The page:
Data Grid Clustering
GigaSpaces's data grid clustering, scalability and high availability are based on the following concepts:
- Data is segmented into partitions. Each partition includes a primary instance and ZERO or more backup instances. A partition (primary or a backup) is hosted within a single Grid Service Container (GSC).
- Data access is load balanced across the different partitions, using a routing field or a routing value specified as part of the Space object or as part of the read/execute request. This allows the application to control the data distribution in a transparent manner.
- Some operations, such as batch read or execute, support map-reduce behavior. This allows the application to access multiple partitions in parallel.
- The maximum partition size is the GSC heap size. GigaSpaces supports a large heap size (up to 100GB in RAM). A GSC may host multiple partitions (primary or backup instances).
- A data grid may have an unlimited number of partitions. In reality, the number of partitions will be of the same magnitude as the number of GSCs or servers that are running the data grid. This allows the data grid to scale dynamically and re-balance itself across additional GSCs.
- The number of data grid partitions is determined at deployment time. The number of GSCs hosting the data grid partitions is dynamic and may change during runtime..
- Data has high availability using synchronous replication to remote in-memory backups.
- Backup instances are always running on physical machines other than the machines running primary instances.
- Persistency to database/disk is done in a reliable asynchronous manner.
- When an instance of the system fails, a new one is recreated on the fly on an available machine. If the failed instance is a primary, the existing backup becomes the new primary and a another backup is created.
- You can have more than one backup copy per partition.
- Backup can be on the LAN or WAN. For remote WAN, a special replication module called the replication Gateway is provided.
- Backup instances cannot be accessed by clients for read/write. This ensures total data consistency and prevents conflicts.
- When a backup instance is not available, the primary instance logs all activities (on file or overflow to disk) and sends them to the backup instance when it becomes available (only the delta). If If there is a long disconnection time, then a total recovery of the backup is conducted.
- The transaction boundary is preserved when data is replicated from a primary instance to the backup instance, when persisting the data or when replicating the data to a remote site over the WAN (WAN Gateway).
To ensure consistency when there are concurrent updates on the same data record, each individual record is mapped to a single logical partition at each given point in time. To ensure scalability, different records of the same logical table are written to multiple partitions in parallel, as described above. Each partition supports the various locking semantics (pessimistic, optimistic (versioning), dirty-read) etc. to control the concurrent access of the same record within the context of a single partition.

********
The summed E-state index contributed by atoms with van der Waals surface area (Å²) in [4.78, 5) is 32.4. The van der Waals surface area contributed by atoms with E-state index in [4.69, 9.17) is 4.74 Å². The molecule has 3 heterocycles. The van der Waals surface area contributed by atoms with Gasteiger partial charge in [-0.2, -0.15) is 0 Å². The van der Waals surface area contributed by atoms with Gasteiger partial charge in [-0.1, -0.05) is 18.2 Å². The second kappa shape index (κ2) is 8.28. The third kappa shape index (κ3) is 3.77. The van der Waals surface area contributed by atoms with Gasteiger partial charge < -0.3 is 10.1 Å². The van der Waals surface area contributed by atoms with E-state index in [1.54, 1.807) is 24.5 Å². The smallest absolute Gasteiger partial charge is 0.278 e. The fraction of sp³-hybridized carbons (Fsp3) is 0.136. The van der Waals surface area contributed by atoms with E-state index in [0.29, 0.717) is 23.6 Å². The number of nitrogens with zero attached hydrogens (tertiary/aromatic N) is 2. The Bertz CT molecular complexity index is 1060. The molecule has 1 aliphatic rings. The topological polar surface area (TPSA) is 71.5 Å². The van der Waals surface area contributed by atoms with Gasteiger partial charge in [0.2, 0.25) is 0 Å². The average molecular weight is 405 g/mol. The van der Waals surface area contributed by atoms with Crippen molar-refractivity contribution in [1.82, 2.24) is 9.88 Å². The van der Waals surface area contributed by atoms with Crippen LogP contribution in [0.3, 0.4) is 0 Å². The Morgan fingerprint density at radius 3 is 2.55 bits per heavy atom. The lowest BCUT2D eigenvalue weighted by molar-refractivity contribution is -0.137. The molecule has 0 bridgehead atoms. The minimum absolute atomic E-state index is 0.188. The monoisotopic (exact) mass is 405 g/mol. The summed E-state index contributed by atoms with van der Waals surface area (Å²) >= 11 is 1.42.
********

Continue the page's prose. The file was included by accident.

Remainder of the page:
To ensure continuous high availability, GigaSpaces keeps one or more copies of the data.
In asynchronous replication, there may be scenarios where read and write operations hit two different nodes at the same time, and end up reading two separate versions of the same data. There are various algorithms available to handle these scenarios.
GigaSpaces uses synchronous backup to avoid the above-described scenario. The performance overhead of synchronous replication is fixed, and is not related to the size of the cluster (each partition replicates data only to its backup replica). Data replication to the database is kept asynchronous to reduce the overhead of writing to disk.
Single operations or groups of operations can be executed under transactions. This ensures that the ACID properties are preserved. Transactions can be made local to each partition. If local, they are bound to the scope of a single partition and are highly optimized in terms of performance. Transactions can also span between nodes, however in this case the overhead is higher.
All operations are ordered based on the time they were written. This is specifically relevant to ensure the consistency between the in-memory cluster and the long-term storage, which is updated asynchronously.
GigaSpaces keeps one or more replica nodes as a hot backup. The hot backup takes over immediately if a primary node fails. The hot backup nodes use synchronous replication to ensure that there is no data loss before failover takes place.
When a backup node fails, the primary continues to serve requests and log the operation in a redo-log. In parallel, a new backup is provisioned on demand to take over from the failed backup. This involves a provisioning process in which a new backup is created, and a recovery process during which the backup gets its state.
To increase availability, some of the NoSQL variants suggest at least three or more replicas per partition. This enables handling simultaneous failure of multiple nodes. This topology comes with a huge overhead; for each terabyte of data, there are two terabytes of redundant information for backup purposes. Additionally (and equally importantly), there is the consistent overhead of keeping all the replicas up to date.
An alternative approach is to use on-demand backups. On-demand backups are provisioned automatically as soon as one of the nodes fails. If spare capacity exists within the current pool of machines, the backup is provisioned to an alternate machine within the existing pool. This process can take up to a few seconds, depending on the amount of data per partition. If no machine is available, a completely new machine is started, and new backup is provisioned to the new machine. The process of starting a new machine with its backup can take several minutes.
As soon the node starts, it first initiates a primary election protocol to assign the master node within its group, and only then boots up. The startup process includes a recovery stage, during which the node recovers its state from either the master node or the available replicas. The source node also stores all the updates that occurred from the time the recovery began in a redo log, and replays all updates to fill in the gap that was created when the node started its recovery process.